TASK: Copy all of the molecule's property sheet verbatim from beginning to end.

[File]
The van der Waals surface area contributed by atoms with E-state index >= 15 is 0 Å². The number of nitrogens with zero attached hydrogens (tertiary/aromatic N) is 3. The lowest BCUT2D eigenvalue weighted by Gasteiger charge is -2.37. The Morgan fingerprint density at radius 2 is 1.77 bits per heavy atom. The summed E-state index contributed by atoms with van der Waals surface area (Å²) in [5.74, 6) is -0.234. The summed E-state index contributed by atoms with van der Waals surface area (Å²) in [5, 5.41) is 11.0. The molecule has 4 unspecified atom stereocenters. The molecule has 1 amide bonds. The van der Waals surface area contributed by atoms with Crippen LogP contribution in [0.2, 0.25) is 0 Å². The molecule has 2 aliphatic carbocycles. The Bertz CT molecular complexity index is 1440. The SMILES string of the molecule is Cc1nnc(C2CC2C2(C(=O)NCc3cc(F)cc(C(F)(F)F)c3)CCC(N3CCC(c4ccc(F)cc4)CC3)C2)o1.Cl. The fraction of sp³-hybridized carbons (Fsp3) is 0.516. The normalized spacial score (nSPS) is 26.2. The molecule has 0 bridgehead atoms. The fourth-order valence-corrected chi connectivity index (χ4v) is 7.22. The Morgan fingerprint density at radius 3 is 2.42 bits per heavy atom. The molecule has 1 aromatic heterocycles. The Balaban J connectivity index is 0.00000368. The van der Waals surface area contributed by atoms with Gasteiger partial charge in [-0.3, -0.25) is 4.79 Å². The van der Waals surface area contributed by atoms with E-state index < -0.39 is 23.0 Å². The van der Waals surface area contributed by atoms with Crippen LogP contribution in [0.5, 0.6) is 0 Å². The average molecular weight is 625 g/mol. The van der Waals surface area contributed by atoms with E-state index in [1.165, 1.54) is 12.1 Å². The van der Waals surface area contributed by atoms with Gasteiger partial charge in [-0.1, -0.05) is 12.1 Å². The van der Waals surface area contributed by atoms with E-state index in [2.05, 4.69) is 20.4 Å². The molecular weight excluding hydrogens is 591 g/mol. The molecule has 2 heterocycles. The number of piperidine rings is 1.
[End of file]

The van der Waals surface area contributed by atoms with E-state index >= 15 is 0 Å². The number of nitrogens with zero attached hydrogens (tertiary/aromatic N) is 3. The lowest BCUT2D eigenvalue weighted by Gasteiger charge is -2.37. The Morgan fingerprint density at radius 2 is 1.77 bits per heavy atom. The summed E-state index contributed by atoms with van der Waals surface area (Å²) in [5.74, 6) is -0.234. The summed E-state index contributed by atoms with van der Waals surface area (Å²) in [5, 5.41) is 11.0. The molecule has 4 unspecified atom stereocenters. The molecule has 1 amide bonds. The van der Waals surface area contributed by atoms with Crippen LogP contribution in [0.2, 0.25) is 0 Å². The molecule has 2 aliphatic carbocycles. The Bertz CT molecular complexity index is 1440. The SMILES string of the molecule is Cc1nnc(C2CC2C2(C(=O)NCc3cc(F)cc(C(F)(F)F)c3)CCC(N3CCC(c4ccc(F)cc4)CC3)C2)o1.Cl. The fraction of sp³-hybridized carbons (Fsp3) is 0.516. The normalized spacial score (nSPS) is 26.2. The molecule has 0 bridgehead atoms. The fourth-order valence-corrected chi connectivity index (χ4v) is 7.22. The Morgan fingerprint density at radius 3 is 2.42 bits per heavy atom. The molecule has 1 aromatic heterocycles. The Balaban J connectivity index is 0.00000368. The van der Waals surface area contributed by atoms with Gasteiger partial charge in [-0.3, -0.25) is 4.79 Å². The van der Waals surface area contributed by atoms with E-state index < -0.39 is 23.0 Å². The van der Waals surface area contributed by atoms with Crippen LogP contribution in [0.5, 0.6) is 0 Å². The average molecular weight is 625 g/mol. The van der Waals surface area contributed by atoms with E-state index in [1.165, 1.54) is 12.1 Å². The van der Waals surface area contributed by atoms with Gasteiger partial charge in [-0.1, -0.05) is 12.1 Å². The van der Waals surface area contributed by atoms with E-state index in [2.05, 4.69) is 20.4 Å². The molecular weight excluding hydrogens is 591 g/mol. The molecule has 2 heterocycles. The number of piperidine rings is 1.